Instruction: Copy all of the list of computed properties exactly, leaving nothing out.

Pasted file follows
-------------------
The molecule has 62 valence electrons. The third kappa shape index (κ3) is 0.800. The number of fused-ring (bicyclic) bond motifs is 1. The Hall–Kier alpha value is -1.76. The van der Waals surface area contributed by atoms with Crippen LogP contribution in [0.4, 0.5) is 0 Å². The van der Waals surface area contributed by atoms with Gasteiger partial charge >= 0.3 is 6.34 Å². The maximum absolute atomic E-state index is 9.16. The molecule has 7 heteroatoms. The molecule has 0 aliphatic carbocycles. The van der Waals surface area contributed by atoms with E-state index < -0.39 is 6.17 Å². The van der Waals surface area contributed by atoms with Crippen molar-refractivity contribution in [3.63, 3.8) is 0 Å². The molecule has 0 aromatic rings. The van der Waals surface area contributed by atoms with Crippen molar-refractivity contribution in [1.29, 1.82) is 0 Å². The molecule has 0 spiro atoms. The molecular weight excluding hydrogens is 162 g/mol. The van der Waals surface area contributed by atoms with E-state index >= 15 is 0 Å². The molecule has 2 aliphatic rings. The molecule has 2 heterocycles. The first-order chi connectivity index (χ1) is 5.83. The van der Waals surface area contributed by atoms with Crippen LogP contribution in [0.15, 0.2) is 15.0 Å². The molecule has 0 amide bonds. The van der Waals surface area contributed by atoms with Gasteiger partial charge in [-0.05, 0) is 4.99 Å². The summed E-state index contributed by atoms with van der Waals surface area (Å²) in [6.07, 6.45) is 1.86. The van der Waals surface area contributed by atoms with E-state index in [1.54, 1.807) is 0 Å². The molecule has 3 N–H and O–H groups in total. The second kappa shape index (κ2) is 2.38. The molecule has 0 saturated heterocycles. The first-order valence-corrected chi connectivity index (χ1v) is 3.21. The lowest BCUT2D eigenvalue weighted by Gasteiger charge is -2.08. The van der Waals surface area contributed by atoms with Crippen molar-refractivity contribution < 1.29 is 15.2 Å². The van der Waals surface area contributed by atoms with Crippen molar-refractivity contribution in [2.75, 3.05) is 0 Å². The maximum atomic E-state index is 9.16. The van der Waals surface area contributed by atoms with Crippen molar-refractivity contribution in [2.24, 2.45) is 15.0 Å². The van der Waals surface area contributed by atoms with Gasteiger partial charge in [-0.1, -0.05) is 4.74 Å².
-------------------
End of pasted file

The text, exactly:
The molecule has 62 valence electrons. The third kappa shape index (κ3) is 0.800. The number of fused-ring (bicyclic) bond motifs is 1. The Hall–Kier alpha value is -1.76. The van der Waals surface area contributed by atoms with Crippen LogP contribution in [0.4, 0.5) is 0 Å². The van der Waals surface area contributed by atoms with Gasteiger partial charge >= 0.3 is 6.34 Å². The maximum absolute atomic E-state index is 9.16. The molecule has 7 heteroatoms. The molecule has 0 aliphatic carbocycles. The van der Waals surface area contributed by atoms with E-state index < -0.39 is 6.17 Å². The van der Waals surface area contributed by atoms with Crippen molar-refractivity contribution in [3.63, 3.8) is 0 Å². The molecule has 0 aromatic rings. The van der Waals surface area contributed by atoms with Crippen molar-refractivity contribution in [1.29, 1.82) is 0 Å². The molecule has 0 spiro atoms. The molecular weight excluding hydrogens is 162 g/mol. The van der Waals surface area contributed by atoms with E-state index >= 15 is 0 Å². The molecule has 2 aliphatic rings. The molecule has 2 heterocycles. The first-order chi connectivity index (χ1) is 5.83. The van der Waals surface area contributed by atoms with Crippen LogP contribution in [0.15, 0.2) is 15.0 Å². The molecule has 0 amide bonds. The van der Waals surface area contributed by atoms with Gasteiger partial charge in [-0.05, 0) is 4.99 Å². The summed E-state index contributed by atoms with van der Waals surface area (Å²) in [6.07, 6.45) is 1.86. The van der Waals surface area contributed by atoms with E-state index in [1.54, 1.807) is 0 Å². The molecule has 3 N–H and O–H groups in total. The second kappa shape index (κ2) is 2.38. The molecule has 0 saturated heterocycles. The first-order valence-corrected chi connectivity index (χ1v) is 3.21. The lowest BCUT2D eigenvalue weighted by Gasteiger charge is -2.08. The van der Waals surface area contributed by atoms with Crippen molar-refractivity contribution < 1.29 is 15.2 Å². The van der Waals surface area contributed by atoms with Crippen molar-refractivity contribution in [2.75, 3.05) is 0 Å². The maximum atomic E-state index is 9.16. The van der Waals surface area contributed by atoms with Crippen molar-refractivity contribution in [2.24, 2.45) is 15.0 Å². The van der Waals surface area contributed by atoms with Gasteiger partial charge in [-0.1, -0.05) is 4.74 Å².